A VFW Service Officer in Idaho relies on compassion and tenacity to win for his clients
For Bob Smith, a monetary victory he earns for a veteran filing a VA claim is not as important as what the approved claim does for the claimant and his or her family.
For example, one of his most meaningful victories was for a surviving spouse. Smith, a VFW-accredited service officer in Jerome, Idaho, said the spouse was seeking assistance with medications.
“Her husband had passed away about 15 years earlier, and I had asked her if her husband was ever a POW, to which she had responded, ‘Yes,’” Smith said.
Her husband served during World War II and the Korean War. While in Korea, her husband was shot in the leg and captured one week later, according to Smith. In looking at the husband’s death certificate, Smith saw that he died of complications from a heart condition. That being the case, he helped the surviving spouse file a dependency and indemnity compensation (DIC) claim, which can be submitted when a veteran dies from a service-connected illness or complication. She heard back from VA in 26 days.
“It was the fastest claim I have ever received back,” Smith said.
But it wasn’t until six weeks after receiving her award letter that the spouse reconnected with Smith. She told him she was “scared” of opening the envelope. They opened it together, according to Smith, for the surviving spouse to discover that she had received $14,426 — one year’s worth of DIC retro pay compensation.
“They paid her one year, even though he’d been dead for 15 years,” Smith said.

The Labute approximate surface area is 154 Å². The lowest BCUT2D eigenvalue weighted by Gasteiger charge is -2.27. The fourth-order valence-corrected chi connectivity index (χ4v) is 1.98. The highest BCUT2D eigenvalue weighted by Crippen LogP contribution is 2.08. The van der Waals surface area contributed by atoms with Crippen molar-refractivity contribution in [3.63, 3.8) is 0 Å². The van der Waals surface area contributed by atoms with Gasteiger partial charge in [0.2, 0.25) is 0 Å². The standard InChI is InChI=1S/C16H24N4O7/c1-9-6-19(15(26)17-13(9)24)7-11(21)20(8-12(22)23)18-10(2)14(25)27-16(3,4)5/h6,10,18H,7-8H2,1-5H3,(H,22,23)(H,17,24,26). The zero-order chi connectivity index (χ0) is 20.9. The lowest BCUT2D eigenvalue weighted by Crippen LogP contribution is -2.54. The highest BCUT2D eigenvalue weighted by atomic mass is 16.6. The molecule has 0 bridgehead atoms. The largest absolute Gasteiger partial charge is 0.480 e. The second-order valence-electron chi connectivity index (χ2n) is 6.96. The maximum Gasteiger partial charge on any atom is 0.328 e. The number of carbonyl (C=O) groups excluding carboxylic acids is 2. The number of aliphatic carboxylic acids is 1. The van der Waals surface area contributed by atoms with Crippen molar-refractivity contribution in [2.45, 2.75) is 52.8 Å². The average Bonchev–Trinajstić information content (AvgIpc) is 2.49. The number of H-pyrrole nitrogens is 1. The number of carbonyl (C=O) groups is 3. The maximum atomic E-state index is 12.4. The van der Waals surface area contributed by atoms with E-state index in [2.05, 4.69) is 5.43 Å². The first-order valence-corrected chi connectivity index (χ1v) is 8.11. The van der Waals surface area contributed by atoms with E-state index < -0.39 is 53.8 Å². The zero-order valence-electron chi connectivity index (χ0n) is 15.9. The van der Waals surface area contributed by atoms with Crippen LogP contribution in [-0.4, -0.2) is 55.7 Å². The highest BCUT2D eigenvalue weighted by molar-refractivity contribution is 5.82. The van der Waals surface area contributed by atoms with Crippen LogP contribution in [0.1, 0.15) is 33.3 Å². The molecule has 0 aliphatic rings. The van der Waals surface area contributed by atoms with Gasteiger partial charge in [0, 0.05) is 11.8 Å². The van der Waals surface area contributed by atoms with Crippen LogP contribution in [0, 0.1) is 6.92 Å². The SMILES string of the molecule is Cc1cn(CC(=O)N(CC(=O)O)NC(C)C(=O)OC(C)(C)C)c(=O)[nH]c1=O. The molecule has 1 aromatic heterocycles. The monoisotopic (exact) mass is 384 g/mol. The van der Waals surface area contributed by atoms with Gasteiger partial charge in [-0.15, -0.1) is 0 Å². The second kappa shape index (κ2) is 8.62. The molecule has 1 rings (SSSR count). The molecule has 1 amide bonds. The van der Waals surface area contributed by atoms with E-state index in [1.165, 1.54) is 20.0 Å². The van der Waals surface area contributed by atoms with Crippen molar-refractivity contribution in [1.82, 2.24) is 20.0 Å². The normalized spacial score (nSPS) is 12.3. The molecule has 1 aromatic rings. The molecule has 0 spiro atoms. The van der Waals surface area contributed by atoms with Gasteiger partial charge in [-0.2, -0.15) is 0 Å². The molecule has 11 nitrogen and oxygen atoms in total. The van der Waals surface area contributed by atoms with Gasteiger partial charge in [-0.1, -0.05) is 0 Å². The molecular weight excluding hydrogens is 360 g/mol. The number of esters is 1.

Going forward, she would receive roughly $1,586 per month, and, Smith said, she would be able to drop her supplemental insurance and enroll in Champ VA.
“That isn’t the highest monetary award, but it’s the one that made the most impact on a dependent,” said Smith, who remains friends with the spouse to this day.
Smith, who served as a Marine scout sniper during the 1991 Persian Gulf War with the Surveillance Target Acquisition Plt., 3rd Bn., 7th Marines, Task Force Grizzly, has been a state service officer for two years. Previously, he spent five years as the Jerome County, Idaho, service officer and eight years at the Post level with VFW Post 2136 in Twin Falls, Idaho.
Smith said he became a service officer after losing his employment “due to service-connected injuries” and wanted to continue expanding services to veterans in his community. Each time he made the jump to a new service officer position, he said it was simply to reach more veterans.
The most rewarding part of his job is that everything service officers do has a “positive impact” on a claimant, whether that be a veteran, dependent or surviving spouse. However, the most challenging, according to Smith, is battling veteran homelessness — most notably the lack of “adequate housing” and transportation.
The most common cases Smith sees — roughly 80 percent — focus on pensions. That is due to the demographics in Jerome, Idaho, which he said is a “retirement community.” Between himself and one administrative assistant, his office handles roughly 1,200 cases annually.
To anyone just beginning as a service officer, Smith said “going the extra mile” is important.
“There’s always one more thing that we can do to assist veterans and their dependents,” Smith said.
Editor’s note: This is the second in a series of feature articles on VFW’s accredited veterans service officers. In 2019, VFW is commemorating 100 years of existence of its National Veterans Service and National Legislative Service offices in Washington, D.C.